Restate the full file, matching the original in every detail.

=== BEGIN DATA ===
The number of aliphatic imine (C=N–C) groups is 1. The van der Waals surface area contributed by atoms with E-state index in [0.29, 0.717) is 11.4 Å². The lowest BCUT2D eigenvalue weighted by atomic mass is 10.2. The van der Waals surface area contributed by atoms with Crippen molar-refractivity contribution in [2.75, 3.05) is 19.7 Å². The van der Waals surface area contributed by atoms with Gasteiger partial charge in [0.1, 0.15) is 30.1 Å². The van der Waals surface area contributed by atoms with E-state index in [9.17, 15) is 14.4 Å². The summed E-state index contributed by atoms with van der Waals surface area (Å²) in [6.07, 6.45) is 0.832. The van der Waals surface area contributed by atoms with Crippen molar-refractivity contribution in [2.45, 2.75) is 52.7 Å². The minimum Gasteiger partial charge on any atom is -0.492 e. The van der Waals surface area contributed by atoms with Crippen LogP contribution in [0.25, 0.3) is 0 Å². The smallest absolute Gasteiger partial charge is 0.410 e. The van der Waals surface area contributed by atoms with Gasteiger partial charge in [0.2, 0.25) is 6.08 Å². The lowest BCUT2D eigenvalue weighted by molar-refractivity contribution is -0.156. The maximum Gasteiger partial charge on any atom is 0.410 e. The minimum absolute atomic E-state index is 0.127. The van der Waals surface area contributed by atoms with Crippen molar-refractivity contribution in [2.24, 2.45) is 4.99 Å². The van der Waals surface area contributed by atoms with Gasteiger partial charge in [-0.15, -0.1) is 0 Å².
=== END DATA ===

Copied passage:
The number of aliphatic imine (C=N–C) groups is 1. The van der Waals surface area contributed by atoms with E-state index in [0.29, 0.717) is 11.4 Å². The lowest BCUT2D eigenvalue weighted by atomic mass is 10.2. The van der Waals surface area contributed by atoms with Crippen molar-refractivity contribution in [2.75, 3.05) is 19.7 Å². The van der Waals surface area contributed by atoms with Gasteiger partial charge in [0.1, 0.15) is 30.1 Å². The van der Waals surface area contributed by atoms with E-state index in [9.17, 15) is 14.4 Å². The summed E-state index contributed by atoms with van der Waals surface area (Å²) in [6.07, 6.45) is 0.832. The van der Waals surface area contributed by atoms with Crippen molar-refractivity contribution in [2.45, 2.75) is 52.7 Å². The minimum Gasteiger partial charge on any atom is -0.492 e. The van der Waals surface area contributed by atoms with Crippen LogP contribution in [0.25, 0.3) is 0 Å². The smallest absolute Gasteiger partial charge is 0.410 e. The van der Waals surface area contributed by atoms with Gasteiger partial charge in [0.2, 0.25) is 6.08 Å². The lowest BCUT2D eigenvalue weighted by molar-refractivity contribution is -0.156. The maximum Gasteiger partial charge on any atom is 0.410 e. The minimum absolute atomic E-state index is 0.127. The van der Waals surface area contributed by atoms with Crippen molar-refractivity contribution in [2.24, 2.45) is 4.99 Å². The van der Waals surface area contributed by atoms with Gasteiger partial charge in [-0.15, -0.1) is 0 Å².